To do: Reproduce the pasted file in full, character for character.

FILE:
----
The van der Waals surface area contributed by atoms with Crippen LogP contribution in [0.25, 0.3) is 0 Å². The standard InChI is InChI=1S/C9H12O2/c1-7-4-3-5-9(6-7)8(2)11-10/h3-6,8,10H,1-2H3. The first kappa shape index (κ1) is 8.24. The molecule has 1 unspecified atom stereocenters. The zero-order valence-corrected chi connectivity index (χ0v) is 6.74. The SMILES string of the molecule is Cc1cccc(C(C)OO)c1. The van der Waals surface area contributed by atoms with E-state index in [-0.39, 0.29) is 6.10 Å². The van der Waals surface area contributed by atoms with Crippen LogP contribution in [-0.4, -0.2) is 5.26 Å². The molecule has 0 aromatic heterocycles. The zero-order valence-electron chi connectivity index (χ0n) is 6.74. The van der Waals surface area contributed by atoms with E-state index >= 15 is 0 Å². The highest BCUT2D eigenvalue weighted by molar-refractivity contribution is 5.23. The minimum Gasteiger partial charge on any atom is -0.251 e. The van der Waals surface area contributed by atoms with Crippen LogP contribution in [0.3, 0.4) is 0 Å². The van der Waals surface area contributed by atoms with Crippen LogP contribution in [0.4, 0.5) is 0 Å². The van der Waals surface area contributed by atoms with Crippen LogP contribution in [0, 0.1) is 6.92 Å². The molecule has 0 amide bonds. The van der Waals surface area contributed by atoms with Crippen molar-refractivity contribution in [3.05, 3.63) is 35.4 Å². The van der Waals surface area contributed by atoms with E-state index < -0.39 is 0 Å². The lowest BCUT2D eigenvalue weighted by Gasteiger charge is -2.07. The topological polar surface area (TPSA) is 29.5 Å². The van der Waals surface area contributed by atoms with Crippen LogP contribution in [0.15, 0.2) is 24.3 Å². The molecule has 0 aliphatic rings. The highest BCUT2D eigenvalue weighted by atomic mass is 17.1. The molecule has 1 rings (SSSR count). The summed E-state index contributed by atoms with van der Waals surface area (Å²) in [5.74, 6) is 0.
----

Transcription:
The van der Waals surface area contributed by atoms with Crippen LogP contribution in [0.25, 0.3) is 0 Å². The standard InChI is InChI=1S/C9H12O2/c1-7-4-3-5-9(6-7)8(2)11-10/h3-6,8,10H,1-2H3. The first kappa shape index (κ1) is 8.24. The molecule has 1 unspecified atom stereocenters. The zero-order valence-corrected chi connectivity index (χ0v) is 6.74. The SMILES string of the molecule is Cc1cccc(C(C)OO)c1. The van der Waals surface area contributed by atoms with E-state index in [-0.39, 0.29) is 6.10 Å². The van der Waals surface area contributed by atoms with Crippen LogP contribution in [-0.4, -0.2) is 5.26 Å². The molecule has 0 aromatic heterocycles. The zero-order valence-electron chi connectivity index (χ0n) is 6.74. The van der Waals surface area contributed by atoms with E-state index >= 15 is 0 Å². The highest BCUT2D eigenvalue weighted by molar-refractivity contribution is 5.23. The minimum Gasteiger partial charge on any atom is -0.251 e. The van der Waals surface area contributed by atoms with Crippen LogP contribution in [0.3, 0.4) is 0 Å². The van der Waals surface area contributed by atoms with Crippen LogP contribution in [0.4, 0.5) is 0 Å². The van der Waals surface area contributed by atoms with Crippen LogP contribution in [0, 0.1) is 6.92 Å². The molecule has 0 amide bonds. The van der Waals surface area contributed by atoms with Crippen molar-refractivity contribution in [3.05, 3.63) is 35.4 Å². The van der Waals surface area contributed by atoms with E-state index < -0.39 is 0 Å². The lowest BCUT2D eigenvalue weighted by Gasteiger charge is -2.07. The topological polar surface area (TPSA) is 29.5 Å². The van der Waals surface area contributed by atoms with Crippen LogP contribution in [0.15, 0.2) is 24.3 Å². The molecule has 0 aliphatic rings. The highest BCUT2D eigenvalue weighted by atomic mass is 17.1. The molecule has 1 rings (SSSR count). The summed E-state index contributed by atoms with van der Waals surface area (Å²) in [5.74, 6) is 0.